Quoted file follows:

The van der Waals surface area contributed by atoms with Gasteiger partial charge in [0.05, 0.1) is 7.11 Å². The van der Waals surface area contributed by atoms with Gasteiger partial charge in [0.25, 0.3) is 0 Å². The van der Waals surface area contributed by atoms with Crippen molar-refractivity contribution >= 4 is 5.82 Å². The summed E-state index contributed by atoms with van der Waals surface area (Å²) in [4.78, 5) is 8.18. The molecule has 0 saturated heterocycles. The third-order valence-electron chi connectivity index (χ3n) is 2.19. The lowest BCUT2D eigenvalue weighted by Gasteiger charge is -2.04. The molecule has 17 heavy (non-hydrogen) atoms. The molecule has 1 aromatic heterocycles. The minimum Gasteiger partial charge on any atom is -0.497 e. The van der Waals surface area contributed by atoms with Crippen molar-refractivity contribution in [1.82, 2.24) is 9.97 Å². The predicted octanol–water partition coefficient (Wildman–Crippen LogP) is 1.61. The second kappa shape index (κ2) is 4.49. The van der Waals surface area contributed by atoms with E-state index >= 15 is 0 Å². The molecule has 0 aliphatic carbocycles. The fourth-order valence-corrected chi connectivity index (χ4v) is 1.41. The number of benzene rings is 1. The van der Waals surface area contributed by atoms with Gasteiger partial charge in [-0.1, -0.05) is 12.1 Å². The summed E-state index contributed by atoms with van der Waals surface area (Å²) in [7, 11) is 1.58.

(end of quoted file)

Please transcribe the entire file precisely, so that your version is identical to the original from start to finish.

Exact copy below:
The van der Waals surface area contributed by atoms with Gasteiger partial charge in [0.05, 0.1) is 7.11 Å². The van der Waals surface area contributed by atoms with Gasteiger partial charge in [0.25, 0.3) is 0 Å². The van der Waals surface area contributed by atoms with Crippen molar-refractivity contribution >= 4 is 5.82 Å². The summed E-state index contributed by atoms with van der Waals surface area (Å²) in [4.78, 5) is 8.18. The molecule has 0 saturated heterocycles. The third-order valence-electron chi connectivity index (χ3n) is 2.19. The lowest BCUT2D eigenvalue weighted by Gasteiger charge is -2.04. The molecule has 17 heavy (non-hydrogen) atoms. The molecule has 1 aromatic heterocycles. The minimum Gasteiger partial charge on any atom is -0.497 e. The van der Waals surface area contributed by atoms with Crippen molar-refractivity contribution in [1.82, 2.24) is 9.97 Å². The predicted octanol–water partition coefficient (Wildman–Crippen LogP) is 1.61. The second kappa shape index (κ2) is 4.49. The van der Waals surface area contributed by atoms with E-state index >= 15 is 0 Å². The molecule has 0 aliphatic carbocycles. The fourth-order valence-corrected chi connectivity index (χ4v) is 1.41. The number of benzene rings is 1. The van der Waals surface area contributed by atoms with Gasteiger partial charge in [-0.1, -0.05) is 12.1 Å². The summed E-state index contributed by atoms with van der Waals surface area (Å²) in [7, 11) is 1.58.